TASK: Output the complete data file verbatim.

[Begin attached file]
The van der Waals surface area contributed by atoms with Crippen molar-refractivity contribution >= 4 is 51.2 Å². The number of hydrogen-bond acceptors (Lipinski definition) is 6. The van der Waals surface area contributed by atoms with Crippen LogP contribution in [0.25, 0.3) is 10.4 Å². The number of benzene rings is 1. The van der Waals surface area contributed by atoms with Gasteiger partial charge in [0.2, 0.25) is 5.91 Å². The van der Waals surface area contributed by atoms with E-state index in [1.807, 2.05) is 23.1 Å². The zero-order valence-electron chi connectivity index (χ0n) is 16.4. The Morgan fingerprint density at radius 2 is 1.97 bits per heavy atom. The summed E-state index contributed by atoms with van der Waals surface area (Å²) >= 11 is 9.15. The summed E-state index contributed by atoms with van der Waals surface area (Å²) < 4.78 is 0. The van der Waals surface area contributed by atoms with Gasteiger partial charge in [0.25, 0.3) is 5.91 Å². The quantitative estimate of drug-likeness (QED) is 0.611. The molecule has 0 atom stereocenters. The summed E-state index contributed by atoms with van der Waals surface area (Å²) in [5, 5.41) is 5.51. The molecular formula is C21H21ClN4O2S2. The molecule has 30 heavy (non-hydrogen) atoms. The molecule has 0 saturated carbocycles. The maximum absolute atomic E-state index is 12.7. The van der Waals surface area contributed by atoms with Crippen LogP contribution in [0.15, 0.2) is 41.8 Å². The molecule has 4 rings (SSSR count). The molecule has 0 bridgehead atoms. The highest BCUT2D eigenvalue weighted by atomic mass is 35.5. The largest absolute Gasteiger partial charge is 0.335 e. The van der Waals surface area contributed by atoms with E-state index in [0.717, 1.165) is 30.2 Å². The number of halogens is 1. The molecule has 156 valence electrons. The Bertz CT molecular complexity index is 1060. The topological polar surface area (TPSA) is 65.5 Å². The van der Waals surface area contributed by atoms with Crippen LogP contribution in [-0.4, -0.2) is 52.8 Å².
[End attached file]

The van der Waals surface area contributed by atoms with Crippen molar-refractivity contribution >= 4 is 51.2 Å². The number of hydrogen-bond acceptors (Lipinski definition) is 6. The van der Waals surface area contributed by atoms with Crippen LogP contribution in [0.25, 0.3) is 10.4 Å². The number of benzene rings is 1. The van der Waals surface area contributed by atoms with Gasteiger partial charge in [0.2, 0.25) is 5.91 Å². The van der Waals surface area contributed by atoms with E-state index in [1.807, 2.05) is 23.1 Å². The zero-order valence-electron chi connectivity index (χ0n) is 16.4. The Morgan fingerprint density at radius 2 is 1.97 bits per heavy atom. The summed E-state index contributed by atoms with van der Waals surface area (Å²) >= 11 is 9.15. The summed E-state index contributed by atoms with van der Waals surface area (Å²) < 4.78 is 0. The van der Waals surface area contributed by atoms with Gasteiger partial charge in [0.25, 0.3) is 5.91 Å². The quantitative estimate of drug-likeness (QED) is 0.611. The molecule has 0 atom stereocenters. The summed E-state index contributed by atoms with van der Waals surface area (Å²) in [5, 5.41) is 5.51. The molecular formula is C21H21ClN4O2S2. The molecule has 30 heavy (non-hydrogen) atoms. The molecule has 0 saturated carbocycles. The maximum absolute atomic E-state index is 12.7. The van der Waals surface area contributed by atoms with Crippen LogP contribution in [0.15, 0.2) is 41.8 Å². The molecule has 4 rings (SSSR count). The molecule has 0 bridgehead atoms. The highest BCUT2D eigenvalue weighted by atomic mass is 35.5. The largest absolute Gasteiger partial charge is 0.335 e. The van der Waals surface area contributed by atoms with E-state index in [0.717, 1.165) is 30.2 Å². The number of halogens is 1. The molecule has 156 valence electrons. The Bertz CT molecular complexity index is 1060. The topological polar surface area (TPSA) is 65.5 Å². The van der Waals surface area contributed by atoms with Crippen LogP contribution in [-0.4, -0.2) is 52.8 Å².